I’m frequently accused of using this site as a bully pulpit, which is, of course, completely true.
I leverage this little corner of cyberspace to advocate for travelers who don’t have the clout of an elite-level frequent flier or the power of a corporate travel department to support them when they’re on the road.
Still, there’s something to be learned from listening to the other side — the folks responsible for inventing the fees and silly rules you have to put up with, the ones whose elite status affords them god-like treatment, the people who, let’s face it, don’t see the world the same way we do.
I don’t normally hand the mike over to them, for the simple reason that these people have their own forums. Not only do they control immense budgets with which to buy advertising and hire pricey Washington lobbyists, or have access to well-trafficked online bulletin boards in which to commiserate, but my corporate critics have also paid off a good number of my colleagues with favors and free trips. The resulting travel stories are as uncritical as they are uninteresting — which, in the end, renders them unreadable.
In this world, the company — not the customer — is always right. Fees, surcharges and wacky hidden rules are there for your own good. You get what you pay for, so if you snagged a deal on that hotel room or airline ticket, then it’s your fault if something goes wrong. It’s also perfectly acceptable to send the have-nots who lack platinum cards and fancy rollaboard luggage to the purgatory in the back of the plane, while they, the privileged few, are afforded every imaginable creature comfort in first class.
Hey, who ever said life was fair?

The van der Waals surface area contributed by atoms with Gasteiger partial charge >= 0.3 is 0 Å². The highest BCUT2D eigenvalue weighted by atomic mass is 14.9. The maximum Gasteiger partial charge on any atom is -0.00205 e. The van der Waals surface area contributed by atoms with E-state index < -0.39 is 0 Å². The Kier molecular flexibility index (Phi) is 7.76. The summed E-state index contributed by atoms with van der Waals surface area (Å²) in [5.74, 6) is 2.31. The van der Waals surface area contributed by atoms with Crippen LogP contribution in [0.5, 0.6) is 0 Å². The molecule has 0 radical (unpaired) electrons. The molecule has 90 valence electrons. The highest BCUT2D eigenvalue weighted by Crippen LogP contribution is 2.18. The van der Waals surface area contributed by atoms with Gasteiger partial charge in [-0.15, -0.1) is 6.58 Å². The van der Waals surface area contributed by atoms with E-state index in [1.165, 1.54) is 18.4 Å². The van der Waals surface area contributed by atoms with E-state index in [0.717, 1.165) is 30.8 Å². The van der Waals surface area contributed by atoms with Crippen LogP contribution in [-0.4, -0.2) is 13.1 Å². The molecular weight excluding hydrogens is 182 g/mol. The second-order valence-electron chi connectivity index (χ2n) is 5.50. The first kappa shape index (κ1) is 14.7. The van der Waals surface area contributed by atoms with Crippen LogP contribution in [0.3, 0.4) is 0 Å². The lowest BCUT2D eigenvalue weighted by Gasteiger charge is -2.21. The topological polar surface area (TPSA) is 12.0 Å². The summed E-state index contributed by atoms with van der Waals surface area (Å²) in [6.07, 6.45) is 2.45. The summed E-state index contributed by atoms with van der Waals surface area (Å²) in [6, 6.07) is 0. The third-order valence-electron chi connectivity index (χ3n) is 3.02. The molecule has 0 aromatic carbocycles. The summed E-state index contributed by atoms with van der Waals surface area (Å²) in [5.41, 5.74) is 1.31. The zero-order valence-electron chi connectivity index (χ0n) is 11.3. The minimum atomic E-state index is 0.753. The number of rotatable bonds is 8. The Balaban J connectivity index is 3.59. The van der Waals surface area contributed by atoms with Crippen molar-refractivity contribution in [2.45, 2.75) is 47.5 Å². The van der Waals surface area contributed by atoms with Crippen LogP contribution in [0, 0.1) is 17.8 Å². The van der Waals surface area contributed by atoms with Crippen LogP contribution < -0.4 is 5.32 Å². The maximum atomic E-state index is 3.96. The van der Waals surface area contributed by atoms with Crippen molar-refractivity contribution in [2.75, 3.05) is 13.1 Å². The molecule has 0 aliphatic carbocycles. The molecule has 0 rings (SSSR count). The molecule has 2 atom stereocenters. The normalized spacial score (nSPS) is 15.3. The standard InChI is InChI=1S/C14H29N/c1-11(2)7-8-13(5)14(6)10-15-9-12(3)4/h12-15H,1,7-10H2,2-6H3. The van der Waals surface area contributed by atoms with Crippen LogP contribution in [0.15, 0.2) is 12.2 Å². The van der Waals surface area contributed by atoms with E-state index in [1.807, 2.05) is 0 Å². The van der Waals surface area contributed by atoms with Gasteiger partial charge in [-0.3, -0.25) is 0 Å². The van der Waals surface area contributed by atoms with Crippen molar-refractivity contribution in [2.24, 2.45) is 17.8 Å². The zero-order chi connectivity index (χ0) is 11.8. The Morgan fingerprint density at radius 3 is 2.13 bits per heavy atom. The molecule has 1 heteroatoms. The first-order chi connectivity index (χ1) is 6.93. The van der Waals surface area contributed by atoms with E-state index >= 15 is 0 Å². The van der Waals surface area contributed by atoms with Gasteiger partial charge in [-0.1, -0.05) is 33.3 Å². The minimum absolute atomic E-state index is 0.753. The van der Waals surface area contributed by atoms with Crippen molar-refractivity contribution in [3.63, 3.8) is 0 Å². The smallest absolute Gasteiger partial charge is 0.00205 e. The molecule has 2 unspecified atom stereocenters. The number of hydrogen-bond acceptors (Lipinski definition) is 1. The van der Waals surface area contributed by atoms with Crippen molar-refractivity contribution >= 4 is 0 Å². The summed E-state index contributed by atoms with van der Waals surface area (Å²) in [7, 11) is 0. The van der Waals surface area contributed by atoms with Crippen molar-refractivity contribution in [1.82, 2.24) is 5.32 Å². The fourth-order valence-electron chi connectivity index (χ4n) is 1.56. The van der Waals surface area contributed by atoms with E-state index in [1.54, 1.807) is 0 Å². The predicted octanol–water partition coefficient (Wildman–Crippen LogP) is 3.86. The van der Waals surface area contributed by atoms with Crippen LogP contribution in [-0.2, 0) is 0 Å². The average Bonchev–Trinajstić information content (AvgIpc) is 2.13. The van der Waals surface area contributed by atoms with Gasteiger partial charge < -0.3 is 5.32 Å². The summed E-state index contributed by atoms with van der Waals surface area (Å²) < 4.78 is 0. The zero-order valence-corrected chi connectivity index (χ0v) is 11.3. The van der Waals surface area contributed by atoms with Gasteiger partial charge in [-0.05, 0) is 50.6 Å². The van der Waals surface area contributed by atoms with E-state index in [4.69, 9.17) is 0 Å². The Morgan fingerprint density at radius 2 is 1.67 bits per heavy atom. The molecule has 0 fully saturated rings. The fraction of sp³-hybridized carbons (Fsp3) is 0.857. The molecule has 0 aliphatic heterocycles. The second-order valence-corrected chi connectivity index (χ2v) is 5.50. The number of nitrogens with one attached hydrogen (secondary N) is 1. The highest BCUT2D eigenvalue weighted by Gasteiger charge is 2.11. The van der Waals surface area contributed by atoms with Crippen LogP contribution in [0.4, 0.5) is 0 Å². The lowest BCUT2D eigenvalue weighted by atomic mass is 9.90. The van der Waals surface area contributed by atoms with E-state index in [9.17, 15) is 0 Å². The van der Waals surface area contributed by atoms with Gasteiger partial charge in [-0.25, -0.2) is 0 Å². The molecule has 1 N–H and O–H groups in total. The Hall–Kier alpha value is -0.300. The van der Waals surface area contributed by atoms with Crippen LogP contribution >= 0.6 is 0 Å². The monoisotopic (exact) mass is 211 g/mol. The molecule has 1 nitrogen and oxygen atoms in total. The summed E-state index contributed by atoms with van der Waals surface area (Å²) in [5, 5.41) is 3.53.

While I think these industry apologists are terribly misguided, it’s important to note that when I encounter the opposition, they are almost always polite, if not downright likeable. So as we dissect the other side’s views, I want to be very clear about this: My criticism is aimed at the ideas, not the people making the arguments.
Love the resort employee, hate the resort fee. Almost every time I write about any kind of fee, I get an indignant response from an airline or hotel employee, insisting that I just don’t understand. “Don’t you get it?” they insist. “We have a business to run.”
The latest was a rant by an Orlando-area hotel employee that landed in my “in” box after I ripped hotels who charged mandatory resort fees. He explained that at his condo-hotel property, mandatory resort fees are essential because they cover certain services like the “free” shuttle to the theme parks. The property also offers high-speed Internet connection for guests, and the resort fee pays for newspaper delivery and local phone calls.
What’s more, his hotel can’t just raise rates or charge separately for these services, since it would be impractical from an accounting point of view. “Your article and many of those written by consumer travel advocates, create a lot of animosity between the traveling public and lodging industry,” he added.